NAM summit to boost peace in Middle East: AL chief


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May 6, 2009
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2009-07-12 05:41:01

CAIRO, July 11 (Xinhua) -- Arab League (AL) Secretary General Amr Moussa expected that the 15th Non-Aligned Movement (NAM) summit, which is scheduled for July 15-16 at Egypt's Red Sea resort of Sharm el-Sheikh, will support the Arab position and all the efforts to establish peace in the Middle East.

All Arab countries in the AL are members of the movement and the issues tackled by NAM include many Arab issues, said the AL chief in an exclusive interview with Xinhua recently.

"As for Palestine declaration, the NAM summit would support putting an end to the Arab-Israeli conflict provided that the establishment of a viable Palestinian state with its capital in East Jerusalem," Moussa said.

A "Declaration on Palestine," which is among the final documents of the movement's previous summits, is expected to express its members' common stance over the thorny issue in the Middle East.

"They will call for an end of settlements policy and support the future peace between the Arabs and Israelis within the framework of the Arab initiative," Moussa said.

The Arab peace initiative, which embodies the two-state guideline, was proposed by Saudi Arabia and adopted in the Arab summit held in Beirut in 2002. It offers the Arab acceptance of the Jewish state in exchange for an independent Palestinian state on the pre-1967 borders.

As for Gaza, Moussa said "all countries want to help Gaza and the money is ready and projects of reconstructions in Gaza are also ready but what prevents all that is the blockade."

Israel imposed the blockade on Gaza in June 2007 when Hamas routed security forces loyal to Palestinian President Mahmoud Abbas and took over the enclave.

In January, Israel completed a three-week military operation in Gaza, killing as many as 1,400 Palestinians and destroying thousands of houses and infrastructure.

Israel has so far refused to lift the blockade for fear that some of the materials, namely steel and cement, might facilitate the military build-up of the Islamist regime.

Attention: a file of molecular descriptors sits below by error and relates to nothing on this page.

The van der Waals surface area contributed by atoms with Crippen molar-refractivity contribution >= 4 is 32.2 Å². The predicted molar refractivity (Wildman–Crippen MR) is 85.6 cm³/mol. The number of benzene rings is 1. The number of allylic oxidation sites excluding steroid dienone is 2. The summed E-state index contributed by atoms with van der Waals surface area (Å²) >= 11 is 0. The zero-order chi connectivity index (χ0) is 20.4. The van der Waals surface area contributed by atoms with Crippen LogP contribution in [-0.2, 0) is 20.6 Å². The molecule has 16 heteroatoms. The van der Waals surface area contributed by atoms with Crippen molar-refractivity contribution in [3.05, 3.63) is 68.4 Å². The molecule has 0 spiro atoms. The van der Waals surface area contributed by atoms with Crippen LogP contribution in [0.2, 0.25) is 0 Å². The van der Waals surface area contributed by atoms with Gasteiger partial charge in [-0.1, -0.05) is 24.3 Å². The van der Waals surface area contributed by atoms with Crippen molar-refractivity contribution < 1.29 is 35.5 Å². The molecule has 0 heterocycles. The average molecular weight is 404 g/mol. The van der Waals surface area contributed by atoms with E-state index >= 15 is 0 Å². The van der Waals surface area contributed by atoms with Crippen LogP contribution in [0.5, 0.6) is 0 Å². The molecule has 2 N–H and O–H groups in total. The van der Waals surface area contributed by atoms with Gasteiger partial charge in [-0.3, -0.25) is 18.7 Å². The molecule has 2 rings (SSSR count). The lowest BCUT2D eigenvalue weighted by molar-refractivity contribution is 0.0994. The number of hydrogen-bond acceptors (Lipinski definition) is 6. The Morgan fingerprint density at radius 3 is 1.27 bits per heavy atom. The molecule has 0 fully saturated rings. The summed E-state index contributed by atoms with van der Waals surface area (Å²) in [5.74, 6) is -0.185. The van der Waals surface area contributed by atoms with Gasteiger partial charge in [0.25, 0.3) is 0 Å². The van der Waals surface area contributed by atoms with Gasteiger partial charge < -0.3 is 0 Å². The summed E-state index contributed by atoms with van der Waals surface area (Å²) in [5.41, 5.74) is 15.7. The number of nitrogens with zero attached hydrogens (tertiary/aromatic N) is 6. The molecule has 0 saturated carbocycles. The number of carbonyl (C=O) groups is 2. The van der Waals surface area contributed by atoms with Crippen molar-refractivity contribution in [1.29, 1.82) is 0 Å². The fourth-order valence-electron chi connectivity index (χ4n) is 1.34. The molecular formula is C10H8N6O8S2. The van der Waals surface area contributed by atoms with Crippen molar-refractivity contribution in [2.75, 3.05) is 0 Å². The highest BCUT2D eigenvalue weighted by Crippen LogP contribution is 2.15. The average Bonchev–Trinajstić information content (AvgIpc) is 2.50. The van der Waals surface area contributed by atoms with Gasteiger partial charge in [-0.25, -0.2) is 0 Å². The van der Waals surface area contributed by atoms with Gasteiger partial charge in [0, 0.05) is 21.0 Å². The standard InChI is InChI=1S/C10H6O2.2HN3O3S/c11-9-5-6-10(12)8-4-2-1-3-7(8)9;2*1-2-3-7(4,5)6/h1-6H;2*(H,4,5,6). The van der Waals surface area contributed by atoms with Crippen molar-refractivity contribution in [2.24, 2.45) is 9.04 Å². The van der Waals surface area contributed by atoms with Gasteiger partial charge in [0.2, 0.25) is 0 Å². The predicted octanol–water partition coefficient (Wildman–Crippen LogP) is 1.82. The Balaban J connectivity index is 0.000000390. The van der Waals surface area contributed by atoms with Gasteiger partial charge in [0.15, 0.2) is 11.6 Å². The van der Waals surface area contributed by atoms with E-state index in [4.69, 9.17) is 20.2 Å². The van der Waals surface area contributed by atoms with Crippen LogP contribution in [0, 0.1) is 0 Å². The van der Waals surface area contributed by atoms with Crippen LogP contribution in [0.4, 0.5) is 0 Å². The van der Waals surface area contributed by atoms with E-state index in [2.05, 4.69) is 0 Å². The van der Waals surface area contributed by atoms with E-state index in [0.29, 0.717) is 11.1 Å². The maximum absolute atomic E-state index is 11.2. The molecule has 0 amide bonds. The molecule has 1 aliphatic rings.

Moussa stressed "You can not bring in the materials of reconstruction and you can not rebuilt Gaza in such a situation where whatever you built is under the a threat of being destroyed the next day, so we will have to make sure that Israel would not attack Gaza and to end the siege as a condition to reconstruct Gaza Strip."

On the other hand, the deposed Prime Minister of Hamas government in Gaza Ismail Haneya said last week that reaching a reconciliation deal with rival Fatah party must not be linked to the reconstruction of Gaza.

On cooperation between AL and NAM, Moussa said that the issues related to economy, society and development are common challenges face by all developing countries.

In NAM's Kuala Lumpur summit in 2003, former Malaysian Prime Minister Mahtier Mohamed blamed NAM countries for the weakness of the movement, while in 2009 Egypt calls for developing the movement.

Asked about Mahtier's view on the future of the movement, Moussa said "What Mahtier Mohamed said in Kuala Lumpur summit is right and we can not blame the others for what happened in our societies, we are responsible for the best management of resources of developing countries, so I agree with what Mahtier said in this summit."

In 1990s, Egypt asked for developing the movement and integrating NAM with Group of 77 as the collapse of Soviet Union and end of the Cold War had weaken the concept and philosophy of non-alignment, said Moussa.

"At this time I was Egypt's foreign minister and I presented a proposal to develop the Non-Aligned Movement," he added.

"After long discussion in Jakarta, we agreed on the necessity of coordination between NAM and Group of 77 without integration," said Moussa.

The Jakarta summit in 1992 is the first one held by the movement after the end of the Cold War. The summit was attended by64 heads of state or government, observers from 10 countries including China, and guests from 21 countries. Participants at the summit asserted that the Non-Aligned Movement, which emerged in 1961 against the two antagonistic military blocs, should be strengthened rather than weakened despite the collapse of the Soviet Union and the changes in Eastern Europe since the last summit.

The 15th summit will adopt two main documents, namely the Final Document, which will outline the common position of the movement on various issues on its agenda, and the Sharm El-Sheikh Declaration, which would focus on the development of the group itself.

However, the AL chief said "I think that the movement missed this opportunity to develop itself and dealing with post-Cold War, and I don't know if the movement can really develop itself now."

"Developing NAM means it has to be the movement of developing countries and its economic, political, environmental and other issues."

"Egypt will chair the NAM and we support the Egyptian efforts to develop the movement," he added.

NAM summit to boost peace in Middle East: AL chief_English_Xinhua

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